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United Airlines improves 2Q2014 performance and defines how it intends to sustain momentum

United Airlines improved its fortunes in 2Q2014, and posted net profits that were not dramatically lower than its fellow US network peers. Along with an increase in profitability year-on-year the airline also exceeded its passenger unit revenue guidance and kept its unit cost essentially flat.

Additionally, the airline has outlined a plan for shareholder returns in the form of a USD1 billion share buy-back programme to be completed during the next three years.

The signs are encouraging even as United still has a long road ahead in realising the full value of its merger. But the airline is offering more specifics of how it intends to shore up revenue through additional network optimisation that includes improving its regional operations.

United records growth in profits, revenues and operating income in 2Q2014  

United recorded a 2Q2014 net income of USD789 million, a 68% improvement over the year prior. Its profits were not drastically lower than the USD864 million posted by American Airlines in 2Q2014 and the USD801 million recorded by Delta.

Operating revenues for United increased 3% year-on-year during 2Q2014 to USD10.3 billion and operating expenses increased 2% to USD9.4 billion, resulting in an 18% improvement in operating income to USD906 million.

United operating revenue, expense and income results: 2Q2014 vs 2Q2013 and 6M2014 v 6M2013

United posts its strongest revenue results in US domestic markets

United’s 3.7% increase in consolidated passenger unit revenues during 2Q2014 was an improvement over previous guidance of a 1% to 3% rise. The airline attributed the better than expected results to a strong domestic environment and an improved performance in its Pacific operations.

United unit cost, unit revenue and yield performance: 2Q2014 vs 2Q2013 and 6M2014 vs 6M2013

Unit revenues in United’s domestic entity increased 7.8% year-on-year during 2Q2014 driven by a 6.8% increase in yields. Airline chief revenue officer Jim Compton attributed United’s strong domestic performance to robust demand and benefits from revenue management improvements that United has undertaken to better optimise booking curves to hold more seats for close in, high-yield bookings.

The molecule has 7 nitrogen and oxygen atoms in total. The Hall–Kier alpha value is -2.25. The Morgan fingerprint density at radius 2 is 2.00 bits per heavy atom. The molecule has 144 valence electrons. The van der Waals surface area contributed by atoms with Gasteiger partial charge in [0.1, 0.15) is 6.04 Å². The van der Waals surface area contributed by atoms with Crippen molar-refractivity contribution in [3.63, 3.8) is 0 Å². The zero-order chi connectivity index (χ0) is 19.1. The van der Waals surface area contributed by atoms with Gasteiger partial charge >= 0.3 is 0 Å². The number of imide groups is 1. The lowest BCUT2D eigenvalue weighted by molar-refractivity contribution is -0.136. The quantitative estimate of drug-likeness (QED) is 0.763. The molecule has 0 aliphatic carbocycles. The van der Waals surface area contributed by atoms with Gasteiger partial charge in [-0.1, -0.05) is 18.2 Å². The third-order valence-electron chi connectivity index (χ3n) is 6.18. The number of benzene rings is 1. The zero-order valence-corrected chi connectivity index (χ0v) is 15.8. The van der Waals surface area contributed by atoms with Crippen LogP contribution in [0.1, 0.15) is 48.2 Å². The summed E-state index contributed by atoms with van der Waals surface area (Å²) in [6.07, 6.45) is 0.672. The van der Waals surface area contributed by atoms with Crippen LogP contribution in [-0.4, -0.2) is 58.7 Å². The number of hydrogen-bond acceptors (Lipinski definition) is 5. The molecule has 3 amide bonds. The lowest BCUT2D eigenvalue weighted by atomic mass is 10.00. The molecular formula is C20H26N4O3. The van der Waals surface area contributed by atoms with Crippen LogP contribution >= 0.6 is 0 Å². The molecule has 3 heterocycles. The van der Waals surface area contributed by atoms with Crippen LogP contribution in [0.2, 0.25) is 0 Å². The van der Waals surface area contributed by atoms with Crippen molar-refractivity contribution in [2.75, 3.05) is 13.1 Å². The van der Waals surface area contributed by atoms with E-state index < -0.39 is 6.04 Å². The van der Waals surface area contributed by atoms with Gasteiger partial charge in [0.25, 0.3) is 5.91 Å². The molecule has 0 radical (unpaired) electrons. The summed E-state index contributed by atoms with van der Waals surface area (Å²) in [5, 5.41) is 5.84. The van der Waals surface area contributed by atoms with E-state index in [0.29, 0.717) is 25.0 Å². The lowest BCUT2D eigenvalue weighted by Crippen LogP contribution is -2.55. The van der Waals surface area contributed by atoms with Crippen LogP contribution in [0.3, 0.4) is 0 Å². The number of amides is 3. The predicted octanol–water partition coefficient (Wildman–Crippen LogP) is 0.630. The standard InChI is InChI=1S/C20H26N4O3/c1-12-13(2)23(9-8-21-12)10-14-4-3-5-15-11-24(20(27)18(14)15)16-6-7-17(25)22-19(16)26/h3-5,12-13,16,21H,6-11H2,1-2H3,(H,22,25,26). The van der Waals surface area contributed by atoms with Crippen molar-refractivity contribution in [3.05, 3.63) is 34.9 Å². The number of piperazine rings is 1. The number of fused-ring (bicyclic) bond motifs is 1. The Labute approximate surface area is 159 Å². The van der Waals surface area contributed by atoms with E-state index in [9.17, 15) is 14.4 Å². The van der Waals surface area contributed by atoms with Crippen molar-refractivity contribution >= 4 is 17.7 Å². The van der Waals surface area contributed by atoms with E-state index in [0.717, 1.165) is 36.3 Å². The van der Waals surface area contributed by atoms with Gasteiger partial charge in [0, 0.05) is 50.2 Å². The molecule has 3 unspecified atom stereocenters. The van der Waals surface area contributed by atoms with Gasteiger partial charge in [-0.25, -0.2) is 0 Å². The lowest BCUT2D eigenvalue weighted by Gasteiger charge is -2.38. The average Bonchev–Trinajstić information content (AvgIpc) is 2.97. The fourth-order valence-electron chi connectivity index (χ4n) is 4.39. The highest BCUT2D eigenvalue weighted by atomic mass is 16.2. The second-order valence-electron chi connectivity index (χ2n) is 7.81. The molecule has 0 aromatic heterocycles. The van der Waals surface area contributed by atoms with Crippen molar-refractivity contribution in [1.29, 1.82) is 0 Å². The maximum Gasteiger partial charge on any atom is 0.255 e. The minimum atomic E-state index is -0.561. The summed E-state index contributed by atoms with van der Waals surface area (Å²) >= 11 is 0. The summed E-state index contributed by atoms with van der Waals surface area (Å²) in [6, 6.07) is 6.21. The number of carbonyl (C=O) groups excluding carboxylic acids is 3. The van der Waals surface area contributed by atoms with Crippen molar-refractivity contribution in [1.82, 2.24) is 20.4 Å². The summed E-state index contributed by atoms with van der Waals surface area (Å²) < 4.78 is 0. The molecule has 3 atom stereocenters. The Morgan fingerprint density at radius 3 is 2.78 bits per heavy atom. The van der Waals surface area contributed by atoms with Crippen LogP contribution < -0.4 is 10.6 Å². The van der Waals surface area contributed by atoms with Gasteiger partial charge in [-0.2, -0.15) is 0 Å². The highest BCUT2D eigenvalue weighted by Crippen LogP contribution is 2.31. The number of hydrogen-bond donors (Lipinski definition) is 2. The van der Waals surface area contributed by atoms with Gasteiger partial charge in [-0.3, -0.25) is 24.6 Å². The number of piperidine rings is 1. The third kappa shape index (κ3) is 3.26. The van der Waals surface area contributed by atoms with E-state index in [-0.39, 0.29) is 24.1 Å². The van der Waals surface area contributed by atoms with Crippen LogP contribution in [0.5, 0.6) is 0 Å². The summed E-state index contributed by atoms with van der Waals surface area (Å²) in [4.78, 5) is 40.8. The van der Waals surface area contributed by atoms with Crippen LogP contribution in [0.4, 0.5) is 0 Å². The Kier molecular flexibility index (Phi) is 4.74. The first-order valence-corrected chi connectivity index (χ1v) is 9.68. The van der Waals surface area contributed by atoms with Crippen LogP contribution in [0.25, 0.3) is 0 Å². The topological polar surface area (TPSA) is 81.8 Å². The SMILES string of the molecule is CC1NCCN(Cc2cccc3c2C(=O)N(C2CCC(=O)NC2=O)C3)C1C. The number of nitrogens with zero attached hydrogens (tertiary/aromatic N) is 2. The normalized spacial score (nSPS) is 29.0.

Mr Compton estimated the changes in holding seat inventory contributed three-fourths of a point to United’s consolidated passenger unit revenues in the quarter, and forecasted the changes should produce a full point of revenue gains in 3Q2014. Delta also had its strongest revenue performance in the US domestic market in 2Q2014.

United unit revenue and yield performance by region: 2Q2014 vs 2Q2013

United manages some improvement in the Pacific from its Asian network restructuring

United’s unit revenues in its Pacific markets fell 2.6% in 2Q2014 as yields remained flat on a 2.4% increase in capacity. The results were a sequential improvement from 1Q2014 when United recorded a 5% drop in Pacific unit revenues and a 6% decline in yields.

Mr Compton highlighted United’s restructuring of its Asian network that entails relying less on connecting through Tokyo and more on direct flights from the airline’s US west coast hubs. He remarked that United’s new service from San Francisco to Chengdu and Taipei, part of a strategy to serve secondary markets with the Boeing 787, is performing better than anticipated with strong point of sale in Chengdu.

United is also seeing some benefits from a 747 optimisation initiative undertaken last year to improve the aircraft’s reliability. The reliability improvements have allowed United to deploy the 747s in areas of its network where demand is better suited to that size aircraft. It down-gauged to 777s on its routes to Australia (San Francisco and Los Angeles to Sydney), and Mr Compton noted the shift produced a double digit passenger unit revenue improvement on those routes in 2Q2014.

The airline also posted better than expected yields in China during 2Q2014 even after previous declarations that it expected capacity from the US to China to increase 20% year-on-year in the quarter. However, Mr Compton warned that the accelerated capacity growth would continue to pressure yields after the US peak summer season.

See related report: United Airlines: time to deliver as sceptics look for improved fortunes in 2Q2014

United also performs solidly in the Atlantic and Latin American markets

United’s performance in the trans-Atlantic market was solid during 2Q2014 as unit revenues increased 2.5% on 2% yield growth. The airline has not been as vocal about trans-Atlantic overcapacity as rival Delta and its Star Alliance joint venture partner Lufthansa, but Mr Compton did note that presently United is forecasting flat capacity in the trans-Atlantic during the winter season. Delta and its joint venture partners Air France-KLM and Alitalia have halved their winter capacity growth in trans-Atlantic markets to between 1% to 3%